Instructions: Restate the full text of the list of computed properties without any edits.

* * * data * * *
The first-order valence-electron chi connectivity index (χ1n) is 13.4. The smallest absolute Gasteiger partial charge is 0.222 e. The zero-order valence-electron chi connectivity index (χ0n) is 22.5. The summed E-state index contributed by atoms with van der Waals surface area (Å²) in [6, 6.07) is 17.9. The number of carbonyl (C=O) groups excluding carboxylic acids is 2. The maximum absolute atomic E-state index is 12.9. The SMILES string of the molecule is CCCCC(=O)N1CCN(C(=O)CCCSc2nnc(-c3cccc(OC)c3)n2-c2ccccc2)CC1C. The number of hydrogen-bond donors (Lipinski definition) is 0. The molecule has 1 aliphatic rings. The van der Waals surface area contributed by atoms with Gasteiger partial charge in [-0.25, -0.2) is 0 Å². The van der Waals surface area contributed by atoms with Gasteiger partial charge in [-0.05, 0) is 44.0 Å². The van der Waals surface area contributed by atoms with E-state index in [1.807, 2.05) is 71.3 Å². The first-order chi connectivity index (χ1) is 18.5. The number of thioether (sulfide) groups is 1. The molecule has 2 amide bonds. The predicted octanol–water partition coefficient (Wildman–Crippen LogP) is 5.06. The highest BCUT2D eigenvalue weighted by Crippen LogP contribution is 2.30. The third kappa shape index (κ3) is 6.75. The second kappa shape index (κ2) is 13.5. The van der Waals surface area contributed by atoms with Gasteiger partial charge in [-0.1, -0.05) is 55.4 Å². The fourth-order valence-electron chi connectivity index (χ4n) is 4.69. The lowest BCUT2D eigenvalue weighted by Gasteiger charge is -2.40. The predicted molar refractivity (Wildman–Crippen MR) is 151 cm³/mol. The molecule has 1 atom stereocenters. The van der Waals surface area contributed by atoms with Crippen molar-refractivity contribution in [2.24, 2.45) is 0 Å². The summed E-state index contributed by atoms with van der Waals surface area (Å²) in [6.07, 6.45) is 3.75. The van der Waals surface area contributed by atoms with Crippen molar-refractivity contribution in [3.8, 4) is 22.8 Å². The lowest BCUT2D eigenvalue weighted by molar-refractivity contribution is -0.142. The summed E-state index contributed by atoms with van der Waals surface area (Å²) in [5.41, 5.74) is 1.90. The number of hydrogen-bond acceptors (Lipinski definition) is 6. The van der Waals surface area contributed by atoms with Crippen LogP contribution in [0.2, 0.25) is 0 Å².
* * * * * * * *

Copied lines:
The first-order valence-electron chi connectivity index (χ1n) is 13.4. The smallest absolute Gasteiger partial charge is 0.222 e. The zero-order valence-electron chi connectivity index (χ0n) is 22.5. The summed E-state index contributed by atoms with van der Waals surface area (Å²) in [6, 6.07) is 17.9. The number of carbonyl (C=O) groups excluding carboxylic acids is 2. The maximum absolute atomic E-state index is 12.9. The SMILES string of the molecule is CCCCC(=O)N1CCN(C(=O)CCCSc2nnc(-c3cccc(OC)c3)n2-c2ccccc2)CC1C. The number of hydrogen-bond donors (Lipinski definition) is 0. The molecule has 1 aliphatic rings. The van der Waals surface area contributed by atoms with Gasteiger partial charge in [-0.25, -0.2) is 0 Å². The van der Waals surface area contributed by atoms with Gasteiger partial charge in [-0.05, 0) is 44.0 Å². The van der Waals surface area contributed by atoms with E-state index in [1.807, 2.05) is 71.3 Å². The first-order chi connectivity index (χ1) is 18.5. The number of thioether (sulfide) groups is 1. The molecule has 2 amide bonds. The predicted octanol–water partition coefficient (Wildman–Crippen LogP) is 5.06. The highest BCUT2D eigenvalue weighted by Crippen LogP contribution is 2.30. The third kappa shape index (κ3) is 6.75. The second kappa shape index (κ2) is 13.5. The van der Waals surface area contributed by atoms with Gasteiger partial charge in [-0.1, -0.05) is 55.4 Å². The fourth-order valence-electron chi connectivity index (χ4n) is 4.69. The lowest BCUT2D eigenvalue weighted by Gasteiger charge is -2.40. The predicted molar refractivity (Wildman–Crippen MR) is 151 cm³/mol. The molecule has 1 atom stereocenters. The van der Waals surface area contributed by atoms with Crippen molar-refractivity contribution in [2.24, 2.45) is 0 Å². The summed E-state index contributed by atoms with van der Waals surface area (Å²) in [6.07, 6.45) is 3.75. The van der Waals surface area contributed by atoms with Crippen molar-refractivity contribution in [3.8, 4) is 22.8 Å². The lowest BCUT2D eigenvalue weighted by molar-refractivity contribution is -0.142. The summed E-state index contributed by atoms with van der Waals surface area (Å²) in [5.41, 5.74) is 1.90. The number of hydrogen-bond acceptors (Lipinski definition) is 6. The van der Waals surface area contributed by atoms with Crippen LogP contribution in [0.2, 0.25) is 0 Å².